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Anna was referred at the age of 7 years to a paediatric cardiologist. She had a history of “funny turns” comprising dizzy spells and syncopes. The symptoms had been going on for several years. There was no clear precipitating factor but sometimes they occurred during exercise or with a fright. She would usually have a prodrome of dizziness before losing consciousness but she denied palpitations. The symptoms seemed to occur more often at school. Anna’s mother gave an example where Anna had complained of feeling dizzy while swimming, had then become unresponsive for about 30 s and was disorientated for 30 min thereafter. Occasionally on losing consciousness, Anna would be incontinent of urine and have twitching movements. There were no tonic clonic seizures or focal neurological symptoms. Anna was otherwise healthy with no medical history of note and was taking no regular drugs. There was no family history of syncope, sudden death or deafness. A 12-lead ECG showed sinus rhythm with a normal QTc (fig 1).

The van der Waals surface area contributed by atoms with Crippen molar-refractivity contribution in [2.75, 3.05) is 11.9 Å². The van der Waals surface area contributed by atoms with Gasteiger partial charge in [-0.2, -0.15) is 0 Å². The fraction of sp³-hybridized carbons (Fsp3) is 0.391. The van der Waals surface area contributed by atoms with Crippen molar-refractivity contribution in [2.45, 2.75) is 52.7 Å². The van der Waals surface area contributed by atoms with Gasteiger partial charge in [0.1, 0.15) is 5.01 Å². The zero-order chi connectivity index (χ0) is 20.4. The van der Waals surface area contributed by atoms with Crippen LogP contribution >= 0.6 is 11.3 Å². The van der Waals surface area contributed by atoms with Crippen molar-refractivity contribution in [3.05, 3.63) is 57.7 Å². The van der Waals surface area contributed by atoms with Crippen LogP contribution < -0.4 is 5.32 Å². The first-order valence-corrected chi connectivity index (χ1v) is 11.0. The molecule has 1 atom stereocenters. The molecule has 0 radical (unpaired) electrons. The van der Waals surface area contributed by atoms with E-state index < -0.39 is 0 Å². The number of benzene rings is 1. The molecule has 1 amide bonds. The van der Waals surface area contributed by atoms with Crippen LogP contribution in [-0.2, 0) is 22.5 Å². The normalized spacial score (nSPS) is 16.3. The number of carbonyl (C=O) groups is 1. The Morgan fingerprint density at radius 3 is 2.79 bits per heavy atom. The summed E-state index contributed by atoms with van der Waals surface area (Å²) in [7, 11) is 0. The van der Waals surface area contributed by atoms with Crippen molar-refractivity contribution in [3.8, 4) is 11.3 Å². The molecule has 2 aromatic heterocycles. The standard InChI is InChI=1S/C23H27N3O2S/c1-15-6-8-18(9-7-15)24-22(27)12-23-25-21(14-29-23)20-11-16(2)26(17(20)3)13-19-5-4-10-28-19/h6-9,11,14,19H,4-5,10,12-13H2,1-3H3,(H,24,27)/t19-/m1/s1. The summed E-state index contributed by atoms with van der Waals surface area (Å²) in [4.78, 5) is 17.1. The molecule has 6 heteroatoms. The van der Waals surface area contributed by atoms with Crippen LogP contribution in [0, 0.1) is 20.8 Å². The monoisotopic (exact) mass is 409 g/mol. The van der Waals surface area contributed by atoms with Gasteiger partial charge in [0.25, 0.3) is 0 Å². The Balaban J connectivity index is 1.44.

More than 25% of children will have an episode of syncope during childhood.1 There are many causes of childhood syncope (table 1). The most common cause is benign neurocardiogenic (vasovagal) syncope, which occurs because of a transient disturbance in the autonomic control of heart rate and blood pressure. A few childhood syncopes are due to a potentially more serious cause. A precise history is the key to the diagnosis, with regard for warning signs that may point towards a more serious cause (table 2).
Clinical examination was unremarkable apart from a soft systolic murmur. A 12-lead ECG showed sinus rhythm, with normal QRS axis, normal P waves, normal PR interval and no pre-excitation. There …
Competing interests: None.
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